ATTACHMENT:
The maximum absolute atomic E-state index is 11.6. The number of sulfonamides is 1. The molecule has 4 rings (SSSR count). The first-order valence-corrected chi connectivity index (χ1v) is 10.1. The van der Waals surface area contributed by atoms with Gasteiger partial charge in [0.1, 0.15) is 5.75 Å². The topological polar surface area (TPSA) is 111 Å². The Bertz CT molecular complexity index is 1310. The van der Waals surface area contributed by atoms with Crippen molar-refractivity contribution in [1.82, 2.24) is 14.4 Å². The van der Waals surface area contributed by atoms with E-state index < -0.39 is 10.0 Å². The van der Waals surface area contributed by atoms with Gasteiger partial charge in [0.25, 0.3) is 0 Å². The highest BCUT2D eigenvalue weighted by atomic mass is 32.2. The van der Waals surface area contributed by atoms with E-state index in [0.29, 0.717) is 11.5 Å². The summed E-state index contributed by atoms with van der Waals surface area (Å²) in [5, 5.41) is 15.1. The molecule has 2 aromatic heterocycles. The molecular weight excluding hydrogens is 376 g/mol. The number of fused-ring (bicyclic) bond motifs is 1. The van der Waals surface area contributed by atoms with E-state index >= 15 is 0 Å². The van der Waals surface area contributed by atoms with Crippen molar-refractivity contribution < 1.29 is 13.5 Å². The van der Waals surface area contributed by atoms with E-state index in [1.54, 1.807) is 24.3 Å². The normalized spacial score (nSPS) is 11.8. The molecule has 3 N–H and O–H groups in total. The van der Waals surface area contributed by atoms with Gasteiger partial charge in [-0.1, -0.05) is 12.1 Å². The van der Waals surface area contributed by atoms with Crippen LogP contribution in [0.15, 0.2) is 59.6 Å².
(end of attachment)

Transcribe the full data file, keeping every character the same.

The maximum absolute atomic E-state index is 11.6. The number of sulfonamides is 1. The molecule has 4 rings (SSSR count). The first-order valence-corrected chi connectivity index (χ1v) is 10.1. The van der Waals surface area contributed by atoms with Gasteiger partial charge in [0.1, 0.15) is 5.75 Å². The topological polar surface area (TPSA) is 111 Å². The Bertz CT molecular complexity index is 1310. The van der Waals surface area contributed by atoms with Crippen molar-refractivity contribution in [1.82, 2.24) is 14.4 Å². The van der Waals surface area contributed by atoms with E-state index < -0.39 is 10.0 Å². The van der Waals surface area contributed by atoms with Gasteiger partial charge in [0.25, 0.3) is 0 Å². The highest BCUT2D eigenvalue weighted by atomic mass is 32.2. The van der Waals surface area contributed by atoms with E-state index in [0.29, 0.717) is 11.5 Å². The summed E-state index contributed by atoms with van der Waals surface area (Å²) in [5, 5.41) is 15.1. The molecule has 2 aromatic heterocycles. The molecular weight excluding hydrogens is 376 g/mol. The number of fused-ring (bicyclic) bond motifs is 1. The van der Waals surface area contributed by atoms with E-state index >= 15 is 0 Å². The van der Waals surface area contributed by atoms with Crippen molar-refractivity contribution < 1.29 is 13.5 Å². The van der Waals surface area contributed by atoms with E-state index in [1.54, 1.807) is 24.3 Å². The normalized spacial score (nSPS) is 11.8. The molecule has 3 N–H and O–H groups in total. The van der Waals surface area contributed by atoms with Gasteiger partial charge in [-0.1, -0.05) is 12.1 Å². The van der Waals surface area contributed by atoms with Crippen LogP contribution in [0.15, 0.2) is 59.6 Å².